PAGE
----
The crisis unfolding in the Gulf Cooperation Council (GCC) is bad news for a host of countries around the world with vested interests in all six Arab Gulf monarchies. Turkey certainly sees the Qatar crisis as deeply unsettling and troubling. Turkish officials have, thus far, stood by Doha, which has established a ‘special relationship’ with Ankara that strengthened significantly after the “Arab Spring” uprisings of 2011.
The Syrian crisis has severely hindered Turkey’s agenda in the Middle East and North Africa (MENA) and highlighted Ankara’s limited capacity to influence events in the Arab world. At the same time, Turkey has started making foreign policy forays in East Africa. As Turkey seeks a more prominent and influential role in the global arena, it has come to see Qatar as its best friend in the region. Both countries placed bets on Islamists amid political openings across MENA states in 2011 and coordinated closely in Syria while taking similar positions on Egyptian President Mohammed Morsi’s ouster in 2013.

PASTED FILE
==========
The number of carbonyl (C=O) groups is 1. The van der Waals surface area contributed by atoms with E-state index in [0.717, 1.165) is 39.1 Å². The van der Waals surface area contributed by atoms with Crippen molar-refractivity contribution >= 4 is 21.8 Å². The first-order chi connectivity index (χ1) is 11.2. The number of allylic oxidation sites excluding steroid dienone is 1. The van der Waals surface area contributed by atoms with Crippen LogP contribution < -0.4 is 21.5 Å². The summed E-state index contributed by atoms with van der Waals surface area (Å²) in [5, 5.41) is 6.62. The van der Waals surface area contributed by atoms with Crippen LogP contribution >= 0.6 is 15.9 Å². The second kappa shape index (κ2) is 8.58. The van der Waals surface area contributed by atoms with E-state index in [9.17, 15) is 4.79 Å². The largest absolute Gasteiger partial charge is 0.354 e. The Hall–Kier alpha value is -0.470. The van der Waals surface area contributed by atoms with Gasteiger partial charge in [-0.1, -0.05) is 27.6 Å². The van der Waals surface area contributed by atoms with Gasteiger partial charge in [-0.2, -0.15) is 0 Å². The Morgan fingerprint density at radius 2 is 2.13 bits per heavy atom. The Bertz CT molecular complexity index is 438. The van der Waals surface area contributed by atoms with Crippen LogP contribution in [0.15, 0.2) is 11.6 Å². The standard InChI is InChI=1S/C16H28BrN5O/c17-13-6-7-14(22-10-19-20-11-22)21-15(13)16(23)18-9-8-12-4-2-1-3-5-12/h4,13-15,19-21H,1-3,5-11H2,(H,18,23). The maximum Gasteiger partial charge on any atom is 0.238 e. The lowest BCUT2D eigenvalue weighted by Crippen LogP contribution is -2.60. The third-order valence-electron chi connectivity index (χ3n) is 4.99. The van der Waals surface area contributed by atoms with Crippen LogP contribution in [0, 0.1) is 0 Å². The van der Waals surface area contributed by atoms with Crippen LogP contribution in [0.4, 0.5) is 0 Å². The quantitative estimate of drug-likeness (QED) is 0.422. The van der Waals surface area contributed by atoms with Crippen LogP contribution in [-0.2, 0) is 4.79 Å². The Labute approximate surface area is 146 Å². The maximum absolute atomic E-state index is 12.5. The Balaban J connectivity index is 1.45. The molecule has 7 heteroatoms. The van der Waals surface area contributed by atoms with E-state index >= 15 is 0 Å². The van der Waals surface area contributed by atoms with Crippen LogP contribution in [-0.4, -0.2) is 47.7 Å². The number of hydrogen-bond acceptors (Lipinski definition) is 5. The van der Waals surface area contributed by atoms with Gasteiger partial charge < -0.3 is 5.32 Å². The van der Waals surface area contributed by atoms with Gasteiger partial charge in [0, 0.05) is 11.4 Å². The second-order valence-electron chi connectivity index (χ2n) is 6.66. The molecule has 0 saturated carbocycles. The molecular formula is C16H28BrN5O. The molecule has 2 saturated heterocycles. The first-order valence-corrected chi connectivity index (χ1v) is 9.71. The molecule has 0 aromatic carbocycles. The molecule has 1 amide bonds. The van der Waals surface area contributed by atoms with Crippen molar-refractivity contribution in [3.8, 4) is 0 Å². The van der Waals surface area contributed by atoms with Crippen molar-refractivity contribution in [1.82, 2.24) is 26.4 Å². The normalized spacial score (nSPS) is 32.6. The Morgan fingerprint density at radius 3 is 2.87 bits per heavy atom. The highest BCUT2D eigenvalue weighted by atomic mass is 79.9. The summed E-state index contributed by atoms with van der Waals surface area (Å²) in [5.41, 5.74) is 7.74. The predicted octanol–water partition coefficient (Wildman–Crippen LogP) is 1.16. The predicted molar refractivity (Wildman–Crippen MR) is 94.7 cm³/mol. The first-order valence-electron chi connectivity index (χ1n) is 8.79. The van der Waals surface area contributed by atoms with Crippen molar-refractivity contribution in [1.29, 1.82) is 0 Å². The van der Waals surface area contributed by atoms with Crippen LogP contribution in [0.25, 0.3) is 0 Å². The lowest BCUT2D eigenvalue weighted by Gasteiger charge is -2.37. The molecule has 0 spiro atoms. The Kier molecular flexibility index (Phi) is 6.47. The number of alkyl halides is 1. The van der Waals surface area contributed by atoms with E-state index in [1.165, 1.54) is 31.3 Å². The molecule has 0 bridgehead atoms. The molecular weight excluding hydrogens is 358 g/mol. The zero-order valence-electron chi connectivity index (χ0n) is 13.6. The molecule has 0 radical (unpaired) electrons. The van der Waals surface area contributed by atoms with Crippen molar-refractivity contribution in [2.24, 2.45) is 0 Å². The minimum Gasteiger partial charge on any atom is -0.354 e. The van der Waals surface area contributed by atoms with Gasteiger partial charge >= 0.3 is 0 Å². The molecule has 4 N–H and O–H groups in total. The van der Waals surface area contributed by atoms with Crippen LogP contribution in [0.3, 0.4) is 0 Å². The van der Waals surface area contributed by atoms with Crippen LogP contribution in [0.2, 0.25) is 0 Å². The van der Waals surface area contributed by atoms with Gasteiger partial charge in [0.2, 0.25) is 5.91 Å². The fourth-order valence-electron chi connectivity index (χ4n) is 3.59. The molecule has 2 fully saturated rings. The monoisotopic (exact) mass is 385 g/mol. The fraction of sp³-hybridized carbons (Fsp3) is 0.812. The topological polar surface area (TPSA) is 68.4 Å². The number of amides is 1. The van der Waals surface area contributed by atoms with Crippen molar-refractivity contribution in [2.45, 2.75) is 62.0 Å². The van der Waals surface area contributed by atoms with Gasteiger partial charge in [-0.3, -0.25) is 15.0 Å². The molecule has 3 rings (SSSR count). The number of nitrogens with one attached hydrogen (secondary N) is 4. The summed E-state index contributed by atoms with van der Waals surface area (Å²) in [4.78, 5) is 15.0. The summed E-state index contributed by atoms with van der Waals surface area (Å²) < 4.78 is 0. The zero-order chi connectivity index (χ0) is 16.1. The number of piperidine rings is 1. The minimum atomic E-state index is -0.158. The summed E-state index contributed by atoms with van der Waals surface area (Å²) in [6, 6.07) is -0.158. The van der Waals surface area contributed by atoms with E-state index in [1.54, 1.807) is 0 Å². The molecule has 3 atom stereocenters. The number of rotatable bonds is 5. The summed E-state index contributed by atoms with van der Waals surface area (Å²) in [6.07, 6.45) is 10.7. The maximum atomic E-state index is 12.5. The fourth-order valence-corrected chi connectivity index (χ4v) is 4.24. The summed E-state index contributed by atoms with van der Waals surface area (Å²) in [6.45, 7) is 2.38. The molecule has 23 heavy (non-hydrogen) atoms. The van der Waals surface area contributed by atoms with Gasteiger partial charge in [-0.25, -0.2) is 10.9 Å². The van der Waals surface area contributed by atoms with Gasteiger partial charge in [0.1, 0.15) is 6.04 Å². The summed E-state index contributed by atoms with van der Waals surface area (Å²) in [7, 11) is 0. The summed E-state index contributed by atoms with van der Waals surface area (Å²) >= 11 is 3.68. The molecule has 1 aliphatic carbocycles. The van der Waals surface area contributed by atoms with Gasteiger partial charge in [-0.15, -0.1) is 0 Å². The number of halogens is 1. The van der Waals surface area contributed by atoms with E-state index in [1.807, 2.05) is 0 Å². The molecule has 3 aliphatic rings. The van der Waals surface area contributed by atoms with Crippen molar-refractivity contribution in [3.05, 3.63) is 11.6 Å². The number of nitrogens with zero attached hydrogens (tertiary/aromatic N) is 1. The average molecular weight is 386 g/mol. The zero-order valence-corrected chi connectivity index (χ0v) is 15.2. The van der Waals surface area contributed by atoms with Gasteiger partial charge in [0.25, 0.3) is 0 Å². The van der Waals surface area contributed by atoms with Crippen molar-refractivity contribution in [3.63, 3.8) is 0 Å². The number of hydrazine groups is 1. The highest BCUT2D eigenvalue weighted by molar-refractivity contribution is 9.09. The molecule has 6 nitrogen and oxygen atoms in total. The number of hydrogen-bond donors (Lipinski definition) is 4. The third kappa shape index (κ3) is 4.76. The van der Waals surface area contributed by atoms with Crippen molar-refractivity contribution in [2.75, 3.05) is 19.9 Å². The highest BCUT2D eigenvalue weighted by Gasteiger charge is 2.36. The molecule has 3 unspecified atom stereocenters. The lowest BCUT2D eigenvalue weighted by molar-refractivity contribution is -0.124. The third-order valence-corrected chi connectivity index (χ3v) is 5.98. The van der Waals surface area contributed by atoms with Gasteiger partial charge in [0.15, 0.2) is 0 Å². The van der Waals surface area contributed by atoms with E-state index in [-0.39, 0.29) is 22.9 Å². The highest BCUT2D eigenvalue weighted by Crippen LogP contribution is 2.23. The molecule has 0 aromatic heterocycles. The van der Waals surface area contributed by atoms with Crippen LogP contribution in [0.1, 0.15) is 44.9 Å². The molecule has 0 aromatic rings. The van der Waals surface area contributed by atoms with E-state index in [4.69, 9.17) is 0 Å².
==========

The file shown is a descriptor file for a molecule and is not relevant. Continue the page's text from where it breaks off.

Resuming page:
The increasingly chilly relationship between Turkey and its Western allies has also shaped Ankara and Doha’s deepening ties. US and European officials have grown increasingly critical of Turkey’s domestic political environment, especially in the aftermath of this year’s constitutional referendum and the question of the Syrian Kurds’ role in the struggle against the Islamic State. Turkey’s disagreements with several of its fellow NATO members have further prompted Ankara to look for new partnerships to counter-balance Ankara’s dependence on its traditional Western allies. The main geopolitical beneficiary of Turkey’s pivot to the East has been Russia. But China, Iran, and Pakistan, as well as Qatar and other GCC members, factor into Ankara’s plans to diversify its alliances.
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